Book #30: Inherent Vice

Apocalypse coming? How else to explain why I'm covering a Thomas Frickin' Pynchon novel on Un:Bound? Pynchon is one of the few names left in writing where the publication of a novel is an event. Part of this stem from his notorious, J.D. Salinger-esque shunning of publicity of any type, leaving questions of his motivations for writing what he does largely a mystery. But it's also due to the literary power of novels like Gravity's Rainbow, The Crying of Lot 49, and V., all of which exhibit a dense, twisted inversion of the modern novel.

So what to make of Inherent Vice, his most recent novel? Who knows...I can just go by what the book seems to be, since Pynchon isn't talking. His first real foray into genre writing, it's a detective story about a search for a missing person (or two), set in the heart of 1960s California. Larry "Doc" Sportello, hippie/druggie/private investigator is hired by his ex-girlfriend Shasta to look out for her current boyfriend, who she thinks will be abducted by his wife and her boyfriend. Why? Because they asked her to be in on it.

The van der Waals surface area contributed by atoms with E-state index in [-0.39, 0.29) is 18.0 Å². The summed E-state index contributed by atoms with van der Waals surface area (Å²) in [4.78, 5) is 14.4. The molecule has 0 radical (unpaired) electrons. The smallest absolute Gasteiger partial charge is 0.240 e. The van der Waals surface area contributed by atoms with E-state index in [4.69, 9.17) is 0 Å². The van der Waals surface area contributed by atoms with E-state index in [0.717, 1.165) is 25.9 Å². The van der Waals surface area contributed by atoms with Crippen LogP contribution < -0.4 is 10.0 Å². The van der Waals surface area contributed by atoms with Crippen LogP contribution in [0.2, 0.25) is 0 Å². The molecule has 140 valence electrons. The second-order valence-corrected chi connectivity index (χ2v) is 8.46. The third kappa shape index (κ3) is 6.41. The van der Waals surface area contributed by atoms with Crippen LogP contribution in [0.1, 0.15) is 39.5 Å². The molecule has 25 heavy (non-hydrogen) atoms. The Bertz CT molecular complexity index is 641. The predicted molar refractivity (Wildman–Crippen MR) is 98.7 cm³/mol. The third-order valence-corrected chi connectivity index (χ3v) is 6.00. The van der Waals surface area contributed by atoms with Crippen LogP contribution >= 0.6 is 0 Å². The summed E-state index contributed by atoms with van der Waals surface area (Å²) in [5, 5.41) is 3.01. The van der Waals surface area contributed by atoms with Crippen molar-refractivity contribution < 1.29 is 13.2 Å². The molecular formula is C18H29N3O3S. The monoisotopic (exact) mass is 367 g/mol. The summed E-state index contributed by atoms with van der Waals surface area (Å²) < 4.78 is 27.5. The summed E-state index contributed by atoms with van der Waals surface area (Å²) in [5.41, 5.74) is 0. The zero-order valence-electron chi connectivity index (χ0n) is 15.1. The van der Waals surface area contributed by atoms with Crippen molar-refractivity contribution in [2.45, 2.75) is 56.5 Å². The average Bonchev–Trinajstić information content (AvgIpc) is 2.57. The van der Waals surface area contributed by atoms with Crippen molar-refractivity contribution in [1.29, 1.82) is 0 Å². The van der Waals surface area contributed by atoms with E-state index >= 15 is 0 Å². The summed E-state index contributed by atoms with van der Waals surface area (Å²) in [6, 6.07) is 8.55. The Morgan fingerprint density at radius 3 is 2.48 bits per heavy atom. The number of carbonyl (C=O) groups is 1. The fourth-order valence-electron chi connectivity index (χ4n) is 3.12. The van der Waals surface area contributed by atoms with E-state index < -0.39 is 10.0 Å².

Don't worry - this is the 60s and people just swing that way, at least they do in what amounts to a weird, almost stream of consciousness novel that's not written in first person. Pynchon tries to stay within the confines of the detective noir genre, a la CHINATOWN, but he can't help by his descriptions to comment on the area and the times the novel takes place in.

To what end isn't really clear, nor are the multitude of coincidences and events that pile on top of each other any real help. In the end it was an enjoyable book, maybe more-so that I would typically give it credit for since, unlike his last two novels (Against the Day and Mason & Dixon), it's a moderate length and a little more readily accessible. But as an example of the genre, and as a look into the time period, it comes too far off the heels of other, better books.